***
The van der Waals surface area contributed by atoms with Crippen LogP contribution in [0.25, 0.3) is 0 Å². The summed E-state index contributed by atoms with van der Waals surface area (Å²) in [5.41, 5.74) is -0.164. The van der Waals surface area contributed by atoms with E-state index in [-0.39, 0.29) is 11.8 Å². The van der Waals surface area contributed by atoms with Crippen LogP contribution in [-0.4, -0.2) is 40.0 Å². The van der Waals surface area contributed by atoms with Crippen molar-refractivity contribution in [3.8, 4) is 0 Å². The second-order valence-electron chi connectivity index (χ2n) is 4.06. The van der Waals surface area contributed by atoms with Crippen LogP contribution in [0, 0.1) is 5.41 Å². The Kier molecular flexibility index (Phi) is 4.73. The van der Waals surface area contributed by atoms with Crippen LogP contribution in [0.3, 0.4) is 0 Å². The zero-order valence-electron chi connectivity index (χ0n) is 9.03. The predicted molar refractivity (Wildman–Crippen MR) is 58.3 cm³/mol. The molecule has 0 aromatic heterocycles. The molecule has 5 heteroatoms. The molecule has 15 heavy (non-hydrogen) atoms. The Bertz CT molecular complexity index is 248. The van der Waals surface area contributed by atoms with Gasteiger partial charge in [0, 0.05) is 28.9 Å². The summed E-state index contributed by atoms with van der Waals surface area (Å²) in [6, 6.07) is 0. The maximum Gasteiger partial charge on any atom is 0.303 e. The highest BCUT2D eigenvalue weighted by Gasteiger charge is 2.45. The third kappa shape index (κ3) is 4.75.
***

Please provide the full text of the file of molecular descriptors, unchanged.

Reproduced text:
The van der Waals surface area contributed by atoms with Crippen LogP contribution in [0.25, 0.3) is 0 Å². The summed E-state index contributed by atoms with van der Waals surface area (Å²) in [5.41, 5.74) is -0.164. The van der Waals surface area contributed by atoms with E-state index in [-0.39, 0.29) is 11.8 Å². The van der Waals surface area contributed by atoms with Crippen LogP contribution in [-0.4, -0.2) is 40.0 Å². The van der Waals surface area contributed by atoms with Crippen molar-refractivity contribution in [3.8, 4) is 0 Å². The second-order valence-electron chi connectivity index (χ2n) is 4.06. The van der Waals surface area contributed by atoms with Crippen LogP contribution in [0, 0.1) is 5.41 Å². The Kier molecular flexibility index (Phi) is 4.73. The van der Waals surface area contributed by atoms with Crippen LogP contribution in [0.3, 0.4) is 0 Å². The zero-order valence-electron chi connectivity index (χ0n) is 9.03. The predicted molar refractivity (Wildman–Crippen MR) is 58.3 cm³/mol. The molecule has 0 aromatic heterocycles. The molecule has 5 heteroatoms. The molecule has 15 heavy (non-hydrogen) atoms. The Bertz CT molecular complexity index is 248. The van der Waals surface area contributed by atoms with Gasteiger partial charge in [0, 0.05) is 28.9 Å². The summed E-state index contributed by atoms with van der Waals surface area (Å²) in [6, 6.07) is 0. The maximum Gasteiger partial charge on any atom is 0.303 e. The highest BCUT2D eigenvalue weighted by Gasteiger charge is 2.45. The third kappa shape index (κ3) is 4.75.